Why does Han Solo (in carbonite) melt faster on the dark block compared to the lighter block? How is it, that blocks of the same colour and temperature cause ice cubes to melt at different rates?
Students explored these blocks and found the following:
Dark Black Block
- Felt cool to the touch
- Was heavier than the other block
- Was the SAME temperature as the other block
- Did NOT feel cool to the touch
- Lighter than the dark block
- SAME temperature as other block
So, if the two blocks have the same temperature (since they are in the same room and are not being heated or cooled), why then did the darker block cause the ice cube to melt faster than the other lighter block?
Answer: It comes down to which is the better heat conductor!
Conductors transfer (pass on) heat from one object to another with greater efficiency, while insulators do NOT transfer heat effectively.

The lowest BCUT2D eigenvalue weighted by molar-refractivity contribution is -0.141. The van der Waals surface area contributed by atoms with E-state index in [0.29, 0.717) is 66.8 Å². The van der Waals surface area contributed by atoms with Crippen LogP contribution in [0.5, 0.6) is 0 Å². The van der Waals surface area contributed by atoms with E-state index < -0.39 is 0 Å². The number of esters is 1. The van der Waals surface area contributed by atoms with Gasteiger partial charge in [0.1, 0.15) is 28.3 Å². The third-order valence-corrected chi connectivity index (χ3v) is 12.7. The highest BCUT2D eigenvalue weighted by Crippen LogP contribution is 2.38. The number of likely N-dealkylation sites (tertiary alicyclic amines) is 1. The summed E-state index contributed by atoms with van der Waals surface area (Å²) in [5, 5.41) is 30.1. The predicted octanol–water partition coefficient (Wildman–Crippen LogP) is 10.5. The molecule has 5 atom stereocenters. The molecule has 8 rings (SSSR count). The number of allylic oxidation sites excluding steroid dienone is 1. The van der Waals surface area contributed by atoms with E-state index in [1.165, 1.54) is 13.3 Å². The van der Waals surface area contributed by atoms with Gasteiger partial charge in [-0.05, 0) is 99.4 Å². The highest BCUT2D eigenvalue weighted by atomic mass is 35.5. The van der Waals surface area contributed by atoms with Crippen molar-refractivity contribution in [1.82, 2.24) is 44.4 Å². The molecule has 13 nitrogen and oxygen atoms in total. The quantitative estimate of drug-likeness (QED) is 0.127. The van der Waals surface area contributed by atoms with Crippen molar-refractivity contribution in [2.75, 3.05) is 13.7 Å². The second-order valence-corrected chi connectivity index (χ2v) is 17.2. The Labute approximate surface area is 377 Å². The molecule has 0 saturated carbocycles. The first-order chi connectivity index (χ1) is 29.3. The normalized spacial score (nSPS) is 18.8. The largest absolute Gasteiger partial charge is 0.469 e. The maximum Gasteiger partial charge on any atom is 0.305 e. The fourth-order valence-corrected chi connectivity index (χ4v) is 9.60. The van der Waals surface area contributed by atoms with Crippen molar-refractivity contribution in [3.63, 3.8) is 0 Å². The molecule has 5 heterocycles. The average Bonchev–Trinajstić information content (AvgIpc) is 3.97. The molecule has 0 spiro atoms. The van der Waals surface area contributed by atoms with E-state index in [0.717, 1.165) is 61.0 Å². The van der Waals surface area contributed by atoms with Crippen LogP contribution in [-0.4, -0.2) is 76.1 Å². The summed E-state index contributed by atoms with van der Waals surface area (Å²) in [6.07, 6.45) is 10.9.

Think about when you touch a handle when you cook, those pots that have a metal handle are hotter than those with a plastic handle. That is because the heat gets transferred from the pot into the handle easier than into a plastic handle.
The Black tile is made from Aluminium, which a great heat conductor. That is why it feels cool when you touch it, the heat from your hand travels from your hand into the block. That makes you ‘feel’ like the block is cooler because your hand is loosing heat to the block. The other block is a black plastic which is an insulator. That means, little heat is lost by your hand to the block and it doesn’t ‘feel’ as cool because the heat stays in your hand.
What about the Ice Cube?
Ice melts when it absorbs heat…. this is called an endothermic process. (heat is going from the surroundings into the ice cube and increasing the movement of the water molecules which makes the ice crystal break and …melt)
The heat from the ice is transferred into the Aluminium block easily and thus the block melts really fast, however, for the plastic block (the insulator) little heat is lost from the ice into the block and therefore the ice cube takes a lot longer to melt.
Until next time, keep experimenting!